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August 30, 1966 - Image 72

Resource type:
Text
Publication:
The Michigan Daily, 1966-08-30

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PAGE -TWO

THE MICHIGAN DAILY

TTIESDA*. ATTCfTiT M-10414

PAGE TWO THE MICHIGAN DAILY TTW~fl&V AT1(iT~?3 'fll IflflA

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,

Nine
By MICHAEL HEFFER
The history of the University is
very much the story of the nine
presidents who have guided it'
since 1852.
It took some time for the Uni-
versity to realize it needed strong,
full-time administrators. The first
nan to be called president of the
University, although not counted
in the above nine, was the Rev.
John Monteith. He was appointed

Presidents:

The

Story

of

a

University

in 1817, before the school was
really a university.
In Monteith's time administra-
tion was taken care of by 13 di-
dactors, or professors, and a pres-
ident and vice-president. There
was no difficulty in choosing
them: Monteith was made presi-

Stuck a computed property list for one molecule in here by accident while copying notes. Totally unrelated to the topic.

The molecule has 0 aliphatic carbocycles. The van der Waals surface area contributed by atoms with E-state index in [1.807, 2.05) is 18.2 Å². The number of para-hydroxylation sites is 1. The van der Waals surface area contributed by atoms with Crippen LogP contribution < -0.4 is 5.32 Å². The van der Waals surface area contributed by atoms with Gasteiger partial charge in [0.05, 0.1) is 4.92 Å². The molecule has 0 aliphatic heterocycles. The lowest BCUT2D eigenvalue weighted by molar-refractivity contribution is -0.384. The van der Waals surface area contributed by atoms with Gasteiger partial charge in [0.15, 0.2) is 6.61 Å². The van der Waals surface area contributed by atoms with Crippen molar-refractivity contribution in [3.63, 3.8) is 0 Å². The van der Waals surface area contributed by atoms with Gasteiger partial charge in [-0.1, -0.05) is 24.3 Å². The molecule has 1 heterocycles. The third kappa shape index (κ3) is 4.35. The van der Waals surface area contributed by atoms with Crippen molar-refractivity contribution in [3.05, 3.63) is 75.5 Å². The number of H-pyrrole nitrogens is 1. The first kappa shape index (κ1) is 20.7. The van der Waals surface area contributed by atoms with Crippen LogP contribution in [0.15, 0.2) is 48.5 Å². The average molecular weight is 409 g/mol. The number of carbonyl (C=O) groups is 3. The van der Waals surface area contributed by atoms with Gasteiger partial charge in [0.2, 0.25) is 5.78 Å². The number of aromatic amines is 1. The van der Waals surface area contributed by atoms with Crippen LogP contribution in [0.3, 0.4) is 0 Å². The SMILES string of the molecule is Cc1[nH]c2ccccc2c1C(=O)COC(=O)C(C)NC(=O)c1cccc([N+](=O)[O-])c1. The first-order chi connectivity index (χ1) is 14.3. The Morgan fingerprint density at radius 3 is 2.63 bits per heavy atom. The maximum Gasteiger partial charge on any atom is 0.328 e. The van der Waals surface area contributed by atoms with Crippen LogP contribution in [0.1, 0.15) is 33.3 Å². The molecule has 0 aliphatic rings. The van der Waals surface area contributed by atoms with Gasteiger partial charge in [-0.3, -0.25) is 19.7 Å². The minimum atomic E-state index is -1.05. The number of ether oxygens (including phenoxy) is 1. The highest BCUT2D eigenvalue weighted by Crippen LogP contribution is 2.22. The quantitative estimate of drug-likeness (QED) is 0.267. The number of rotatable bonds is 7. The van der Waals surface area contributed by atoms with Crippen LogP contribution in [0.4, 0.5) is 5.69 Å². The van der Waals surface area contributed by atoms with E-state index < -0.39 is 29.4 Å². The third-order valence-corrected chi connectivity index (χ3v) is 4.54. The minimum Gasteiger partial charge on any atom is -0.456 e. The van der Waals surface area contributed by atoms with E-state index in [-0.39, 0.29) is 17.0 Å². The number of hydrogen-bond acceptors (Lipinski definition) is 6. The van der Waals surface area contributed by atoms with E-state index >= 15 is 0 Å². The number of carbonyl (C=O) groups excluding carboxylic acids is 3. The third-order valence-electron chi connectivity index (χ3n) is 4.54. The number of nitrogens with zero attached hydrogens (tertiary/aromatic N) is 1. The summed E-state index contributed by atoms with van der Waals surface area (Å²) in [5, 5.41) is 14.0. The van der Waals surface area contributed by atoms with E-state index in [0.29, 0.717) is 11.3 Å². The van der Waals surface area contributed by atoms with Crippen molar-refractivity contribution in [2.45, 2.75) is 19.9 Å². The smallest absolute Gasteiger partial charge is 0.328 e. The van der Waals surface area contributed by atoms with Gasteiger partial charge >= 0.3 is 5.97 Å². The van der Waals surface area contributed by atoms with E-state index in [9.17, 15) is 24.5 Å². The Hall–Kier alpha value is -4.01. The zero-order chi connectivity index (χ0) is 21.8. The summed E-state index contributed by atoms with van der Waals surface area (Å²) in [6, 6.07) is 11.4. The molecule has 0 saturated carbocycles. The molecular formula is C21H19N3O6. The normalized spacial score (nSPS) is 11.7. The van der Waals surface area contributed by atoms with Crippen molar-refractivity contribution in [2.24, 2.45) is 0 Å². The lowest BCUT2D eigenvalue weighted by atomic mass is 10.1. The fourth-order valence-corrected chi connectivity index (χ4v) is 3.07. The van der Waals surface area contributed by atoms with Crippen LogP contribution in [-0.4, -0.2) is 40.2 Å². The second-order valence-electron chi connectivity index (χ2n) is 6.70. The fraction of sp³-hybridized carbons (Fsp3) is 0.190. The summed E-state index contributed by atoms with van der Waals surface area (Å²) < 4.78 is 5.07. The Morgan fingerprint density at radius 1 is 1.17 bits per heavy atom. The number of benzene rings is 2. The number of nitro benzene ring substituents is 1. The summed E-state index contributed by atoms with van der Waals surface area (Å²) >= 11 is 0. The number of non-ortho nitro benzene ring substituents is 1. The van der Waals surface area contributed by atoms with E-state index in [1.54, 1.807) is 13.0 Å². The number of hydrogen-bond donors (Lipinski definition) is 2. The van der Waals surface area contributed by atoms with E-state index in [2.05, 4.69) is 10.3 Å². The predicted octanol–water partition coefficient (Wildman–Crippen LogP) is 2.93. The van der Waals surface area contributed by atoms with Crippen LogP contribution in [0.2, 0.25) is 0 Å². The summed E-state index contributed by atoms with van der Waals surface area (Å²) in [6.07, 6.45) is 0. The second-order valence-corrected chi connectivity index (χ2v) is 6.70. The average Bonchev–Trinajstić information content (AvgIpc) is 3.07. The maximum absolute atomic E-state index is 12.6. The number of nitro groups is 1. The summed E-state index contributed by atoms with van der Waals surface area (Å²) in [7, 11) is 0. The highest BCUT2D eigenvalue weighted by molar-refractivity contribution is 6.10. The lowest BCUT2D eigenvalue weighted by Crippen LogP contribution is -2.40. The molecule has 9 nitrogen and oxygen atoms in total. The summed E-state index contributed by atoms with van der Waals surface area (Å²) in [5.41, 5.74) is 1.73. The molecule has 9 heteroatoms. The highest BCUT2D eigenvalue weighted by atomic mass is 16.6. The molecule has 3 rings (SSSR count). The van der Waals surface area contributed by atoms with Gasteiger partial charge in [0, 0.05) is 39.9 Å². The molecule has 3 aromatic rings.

dent andi six didaxiim; another
man was made vice-president and
seven didaxiim.
However, after 1837 and the
move to Ann Arbor, University
problems increased in complexity.

At first they were all handled by
the Regents, without a president.
The only people who could
check on and alter the Regents'
actions were the state governor
and superintendent of public in-
struction, who in 1837 vetoed the
Regents' plans for spending more
than double available University
funds for the first building.
Fraternal Problems
In the following years it be-
came increasingly clear that the
Regents were having difficulties
running everything without ad-
ministrators. For example, when
the faculty discovered the exis-
tence of fraternities and tried to
dissolve them, -the Regents were
divided on the issue and a great
state-wide controversy ensued.
Educators soon realized the po-
sition of president had to be fill-
ed, and a new constitution in 1851
made the hiring of one manda-
tory.
In 1852, therefore, Henry Tap-
pan, theologian and educator, be-
came the first University presi-
dent, after a bitter struggle
among members of the Board of
Regents.

Tappan came to Ann Arbor
with a grand design for the Uni-